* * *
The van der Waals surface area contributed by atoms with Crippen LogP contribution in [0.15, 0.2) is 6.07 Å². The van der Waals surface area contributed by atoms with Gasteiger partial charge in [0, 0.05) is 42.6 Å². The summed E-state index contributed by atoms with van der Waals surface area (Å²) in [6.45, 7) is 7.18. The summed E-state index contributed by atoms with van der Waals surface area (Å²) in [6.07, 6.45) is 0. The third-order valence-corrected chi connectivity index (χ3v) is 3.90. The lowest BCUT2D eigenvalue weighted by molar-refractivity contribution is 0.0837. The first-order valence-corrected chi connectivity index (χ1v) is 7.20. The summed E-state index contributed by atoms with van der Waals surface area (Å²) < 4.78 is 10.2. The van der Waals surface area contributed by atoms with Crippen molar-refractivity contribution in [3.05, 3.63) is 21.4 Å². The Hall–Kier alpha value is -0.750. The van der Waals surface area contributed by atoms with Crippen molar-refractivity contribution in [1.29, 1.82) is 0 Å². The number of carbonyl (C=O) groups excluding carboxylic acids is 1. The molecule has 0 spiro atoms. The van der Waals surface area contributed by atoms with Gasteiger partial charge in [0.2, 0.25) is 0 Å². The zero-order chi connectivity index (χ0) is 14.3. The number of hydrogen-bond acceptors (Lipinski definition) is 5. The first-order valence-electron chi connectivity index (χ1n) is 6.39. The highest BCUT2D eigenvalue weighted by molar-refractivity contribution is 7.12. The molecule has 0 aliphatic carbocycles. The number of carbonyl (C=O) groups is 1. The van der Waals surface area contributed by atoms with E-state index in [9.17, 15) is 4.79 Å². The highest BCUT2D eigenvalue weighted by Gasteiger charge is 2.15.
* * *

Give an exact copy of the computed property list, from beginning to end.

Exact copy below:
The van der Waals surface area contributed by atoms with Crippen LogP contribution in [0.15, 0.2) is 6.07 Å². The van der Waals surface area contributed by atoms with Gasteiger partial charge in [0, 0.05) is 42.6 Å². The summed E-state index contributed by atoms with van der Waals surface area (Å²) in [6.45, 7) is 7.18. The summed E-state index contributed by atoms with van der Waals surface area (Å²) in [6.07, 6.45) is 0. The third-order valence-corrected chi connectivity index (χ3v) is 3.90. The lowest BCUT2D eigenvalue weighted by molar-refractivity contribution is 0.0837. The first-order valence-corrected chi connectivity index (χ1v) is 7.20. The summed E-state index contributed by atoms with van der Waals surface area (Å²) < 4.78 is 10.2. The van der Waals surface area contributed by atoms with Crippen molar-refractivity contribution in [3.05, 3.63) is 21.4 Å². The Hall–Kier alpha value is -0.750. The van der Waals surface area contributed by atoms with Crippen molar-refractivity contribution in [1.29, 1.82) is 0 Å². The number of carbonyl (C=O) groups excluding carboxylic acids is 1. The molecule has 0 spiro atoms. The van der Waals surface area contributed by atoms with Gasteiger partial charge in [0.2, 0.25) is 0 Å². The zero-order chi connectivity index (χ0) is 14.3. The number of hydrogen-bond acceptors (Lipinski definition) is 5. The first-order valence-electron chi connectivity index (χ1n) is 6.39. The highest BCUT2D eigenvalue weighted by molar-refractivity contribution is 7.12. The molecule has 0 aliphatic carbocycles. The number of carbonyl (C=O) groups is 1. The van der Waals surface area contributed by atoms with E-state index in [9.17, 15) is 4.79 Å². The highest BCUT2D eigenvalue weighted by Gasteiger charge is 2.15.